Spectrophotometry

Rob Morris1

1 Ocean Optics, Dunedin, Florida
Publication Name:  Current Protocols Essential Laboratory Techniques
Unit Number:  Unit 2.1
DOI:  10.1002/9780470089941.et0201s11
Online Posting Date:  November, 2015
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Abstract

Spectroscopy is the study of the interaction of light with matter. By observing how light interacts with matter—through reflection, refraction, elastic scattering, absorbance, inelastic scattering, and emission—it is possible to (1) identify the wavelengths of light that interact with atoms and molecules, and (2) quantify the amount of light being absorbed, reflected, scattered, or emitted at a particular wavelength. This unit describes the background and basic principles of spectrophotometry (the study of the reflection or transmission properties of a substance as a function of wavelength), in particular, absorbance spectrophotometry. Also included is discussion of key spectrophotometer components and their functions, the relationship between absorbance and transmittance, experimental considerations, and the steps necessary in preparing a standard curve for determining absorbance concentration. © 2015 by John Wiley & Sons, Inc.

Keywords: light; matter; spectroscopy; absorbance; fluorescence; reflection; refraction; scattering; emission; solutions

     
 
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Table of Contents

  • Overview and Principles
  • Components of a Spectrophotometer
  • How a Spectrophotometer Works
  • Strategic Questions
  • Strategic Planning
  • Safety Considerations
  • Protocols
  • Basic Protocol 1: Preparation of a Standard Curve for Dipicolinic Acid (DPA)
  • Basic Protocol 2: Determination of a Standard Curve for Dipicolinic Acid (DPA) and Measurement of DPA Concentration in Unknown Sample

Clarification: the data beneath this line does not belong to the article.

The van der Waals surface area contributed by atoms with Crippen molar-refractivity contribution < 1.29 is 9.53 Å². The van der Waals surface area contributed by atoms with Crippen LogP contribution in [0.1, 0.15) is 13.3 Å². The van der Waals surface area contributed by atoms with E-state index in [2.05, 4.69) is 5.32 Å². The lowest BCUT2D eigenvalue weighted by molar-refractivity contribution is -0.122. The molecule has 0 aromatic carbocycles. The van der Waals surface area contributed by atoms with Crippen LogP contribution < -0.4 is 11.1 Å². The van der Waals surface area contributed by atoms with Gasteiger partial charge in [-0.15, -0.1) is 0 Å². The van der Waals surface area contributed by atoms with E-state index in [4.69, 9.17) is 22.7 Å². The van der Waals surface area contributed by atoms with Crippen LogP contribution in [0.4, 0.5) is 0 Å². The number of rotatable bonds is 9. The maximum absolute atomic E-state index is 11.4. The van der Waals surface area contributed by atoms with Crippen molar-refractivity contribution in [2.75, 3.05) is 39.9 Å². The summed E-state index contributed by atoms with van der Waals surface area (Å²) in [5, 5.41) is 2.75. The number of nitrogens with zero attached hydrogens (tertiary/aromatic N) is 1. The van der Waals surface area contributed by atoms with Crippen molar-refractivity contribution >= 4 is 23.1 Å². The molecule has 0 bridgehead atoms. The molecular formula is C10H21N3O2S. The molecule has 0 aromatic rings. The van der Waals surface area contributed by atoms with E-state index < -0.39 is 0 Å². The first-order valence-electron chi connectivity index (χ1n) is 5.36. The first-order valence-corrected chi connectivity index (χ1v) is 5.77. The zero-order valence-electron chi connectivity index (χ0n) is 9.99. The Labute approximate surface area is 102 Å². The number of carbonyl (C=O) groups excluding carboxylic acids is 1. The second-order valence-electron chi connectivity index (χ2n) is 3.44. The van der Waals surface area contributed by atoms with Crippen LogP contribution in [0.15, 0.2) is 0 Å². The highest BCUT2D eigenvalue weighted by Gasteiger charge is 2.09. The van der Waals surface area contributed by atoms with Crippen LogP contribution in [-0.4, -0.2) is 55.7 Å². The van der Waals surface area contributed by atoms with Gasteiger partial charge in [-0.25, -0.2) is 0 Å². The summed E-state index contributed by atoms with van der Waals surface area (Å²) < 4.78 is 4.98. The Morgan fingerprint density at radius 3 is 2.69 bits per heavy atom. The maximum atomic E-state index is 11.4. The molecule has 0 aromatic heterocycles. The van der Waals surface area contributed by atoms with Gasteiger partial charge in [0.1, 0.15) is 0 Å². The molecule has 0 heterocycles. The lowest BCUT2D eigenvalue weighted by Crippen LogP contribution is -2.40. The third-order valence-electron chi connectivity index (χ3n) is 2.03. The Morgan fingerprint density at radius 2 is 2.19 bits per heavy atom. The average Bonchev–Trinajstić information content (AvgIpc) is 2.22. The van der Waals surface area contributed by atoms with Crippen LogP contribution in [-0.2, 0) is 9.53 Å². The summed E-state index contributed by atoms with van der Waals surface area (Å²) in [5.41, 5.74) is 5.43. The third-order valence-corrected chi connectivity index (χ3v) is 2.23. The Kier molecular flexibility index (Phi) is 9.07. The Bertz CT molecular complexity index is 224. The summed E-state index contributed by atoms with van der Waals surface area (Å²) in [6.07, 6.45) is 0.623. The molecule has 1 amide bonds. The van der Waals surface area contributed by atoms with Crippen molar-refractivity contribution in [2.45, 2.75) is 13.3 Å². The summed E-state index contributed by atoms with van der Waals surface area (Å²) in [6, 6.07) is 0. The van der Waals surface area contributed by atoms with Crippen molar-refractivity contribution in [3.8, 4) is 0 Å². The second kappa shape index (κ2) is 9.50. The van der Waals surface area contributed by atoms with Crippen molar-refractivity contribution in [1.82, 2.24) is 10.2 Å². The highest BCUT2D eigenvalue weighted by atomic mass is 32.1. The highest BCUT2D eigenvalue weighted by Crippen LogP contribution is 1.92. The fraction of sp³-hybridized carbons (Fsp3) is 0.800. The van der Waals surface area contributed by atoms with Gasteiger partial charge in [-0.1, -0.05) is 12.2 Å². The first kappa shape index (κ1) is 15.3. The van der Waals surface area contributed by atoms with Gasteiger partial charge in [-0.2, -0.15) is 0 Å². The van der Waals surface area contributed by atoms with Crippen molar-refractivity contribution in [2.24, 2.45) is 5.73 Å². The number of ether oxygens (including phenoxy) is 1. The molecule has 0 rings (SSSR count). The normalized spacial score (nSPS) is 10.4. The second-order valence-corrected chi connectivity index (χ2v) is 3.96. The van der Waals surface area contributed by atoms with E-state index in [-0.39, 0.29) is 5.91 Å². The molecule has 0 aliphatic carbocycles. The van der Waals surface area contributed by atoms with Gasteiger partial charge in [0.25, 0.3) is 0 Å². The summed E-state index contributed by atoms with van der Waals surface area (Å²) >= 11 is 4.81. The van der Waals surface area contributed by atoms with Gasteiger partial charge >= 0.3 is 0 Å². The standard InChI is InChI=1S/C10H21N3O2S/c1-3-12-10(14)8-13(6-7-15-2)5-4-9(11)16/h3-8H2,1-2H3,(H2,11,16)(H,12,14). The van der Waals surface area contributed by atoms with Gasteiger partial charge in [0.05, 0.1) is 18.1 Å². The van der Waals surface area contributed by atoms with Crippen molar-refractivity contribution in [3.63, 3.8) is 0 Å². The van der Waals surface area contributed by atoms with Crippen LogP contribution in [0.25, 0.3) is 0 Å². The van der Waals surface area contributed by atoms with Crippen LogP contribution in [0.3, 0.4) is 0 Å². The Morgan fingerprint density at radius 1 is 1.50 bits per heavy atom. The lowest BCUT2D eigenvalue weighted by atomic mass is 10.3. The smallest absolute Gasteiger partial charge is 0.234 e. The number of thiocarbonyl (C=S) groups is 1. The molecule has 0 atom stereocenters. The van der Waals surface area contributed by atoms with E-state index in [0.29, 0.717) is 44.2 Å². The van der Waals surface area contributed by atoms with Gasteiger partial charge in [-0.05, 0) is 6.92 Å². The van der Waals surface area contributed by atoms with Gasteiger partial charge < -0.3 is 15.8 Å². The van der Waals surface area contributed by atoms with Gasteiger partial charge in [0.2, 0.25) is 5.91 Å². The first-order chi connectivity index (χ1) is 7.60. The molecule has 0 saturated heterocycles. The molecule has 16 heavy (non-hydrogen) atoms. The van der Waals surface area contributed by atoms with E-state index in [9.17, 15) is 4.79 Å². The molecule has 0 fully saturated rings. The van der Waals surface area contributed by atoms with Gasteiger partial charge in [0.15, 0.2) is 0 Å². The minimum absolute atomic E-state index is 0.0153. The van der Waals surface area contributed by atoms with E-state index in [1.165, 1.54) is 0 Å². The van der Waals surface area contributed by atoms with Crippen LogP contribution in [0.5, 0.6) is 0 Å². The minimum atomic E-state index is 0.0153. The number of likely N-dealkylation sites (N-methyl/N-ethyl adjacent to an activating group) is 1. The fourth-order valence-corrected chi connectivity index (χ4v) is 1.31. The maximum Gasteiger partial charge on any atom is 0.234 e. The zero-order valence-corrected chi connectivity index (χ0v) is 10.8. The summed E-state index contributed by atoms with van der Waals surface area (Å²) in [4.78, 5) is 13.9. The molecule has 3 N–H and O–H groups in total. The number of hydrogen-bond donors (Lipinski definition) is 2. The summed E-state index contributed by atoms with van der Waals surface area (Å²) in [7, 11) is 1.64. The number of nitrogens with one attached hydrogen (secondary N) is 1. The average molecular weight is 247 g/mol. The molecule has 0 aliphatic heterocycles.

• Support Protocol 1: Optimizing Spectrophotometer Settings
  • Commentary
  • Literature Cited
  • Figures
  • Tables
     
 
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Materials

Basic Protocol 1: Preparation of a Standard Curve for Dipicolinic Acid (DPA)

  Materials
  • Sodium hydroxide (NaOH)
  • Calcium chloride (CaCl 2)
  • Dipicolinic acid (DPA, Sigma cat. no. D‐0759)
  • 1‐liter volumetric flask(s) with stopper
  • Weighing paper or weighing boat
  • Balance (unit 1.2; Guzy, )
  • Pipets
NOTE: There are dozens of suppliers of DPA, including Sigma, Spectrum Chemicals and Laboratory Products, and Alfa Aesar. Labware is available from a number of suppliers. In particular, Ocean Optics is a good source for cuvettes, cells, and reference materials for spectroscopy.

Basic Protocol 2: Determination of a Standard Curve for Dipicolinic Acid (DPA) and Measurement of DPA Concentration in Unknown Sample

  Materials
  • Reference solution
  • Sample solutions
  • Spectrophotometer
  • Light source
  • Spectroscopy software
  • Optical fiber
  • Sample compartment (cuvette holder)
  • 1‐cm cuvettes
NOTE: There are hundreds of models of spectrophotometers (a good directory of spectrometer companies is available at http://www.spectroscopynow.com). Details of their use will vary. To optimize results, consult the technical documentation provided by the manufacturer. The following lists some general guidelines on spectrophotometer operation, as well as details for use of an Ocean Optics Flame Spectrometer equipped with a DH‐2000 Deuterium Tungsten Halogen Light Source, fiber optics, and a 1‐cm pathlength CUV‐UV cuvette holder (sample compartment).
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Figures

Videos

Literature Cited

Literature Cited
  Brown, L., LeMay, H.E., and Bursten, B.E. 1997. General Chemistry: The Central Science, pp. 921‐924. Prentice Hall, Englewood Cliffs, N.J.
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  Pace, C.N., Vajdos, F., Fee, L., Grimsley, G., and Gray, T. 1995. How to measure and predict the molar absorption coefficient of a protein. Protein Sci. 4:2411‐2423. doi: 10.1002/pro.5560041120.
  Samuels, A.C., DeLucia, F.C. Jr., McNesby, K.L., and Miziolek, A.J. 2003. Laser‐induced breakdown spectroscopy of bacterial spores, molds, pollens, and protein: Initial studies of discrimination potential. Appl. Opt. 42:6205‐6209. doi: 10.1364/AO.42.006205.
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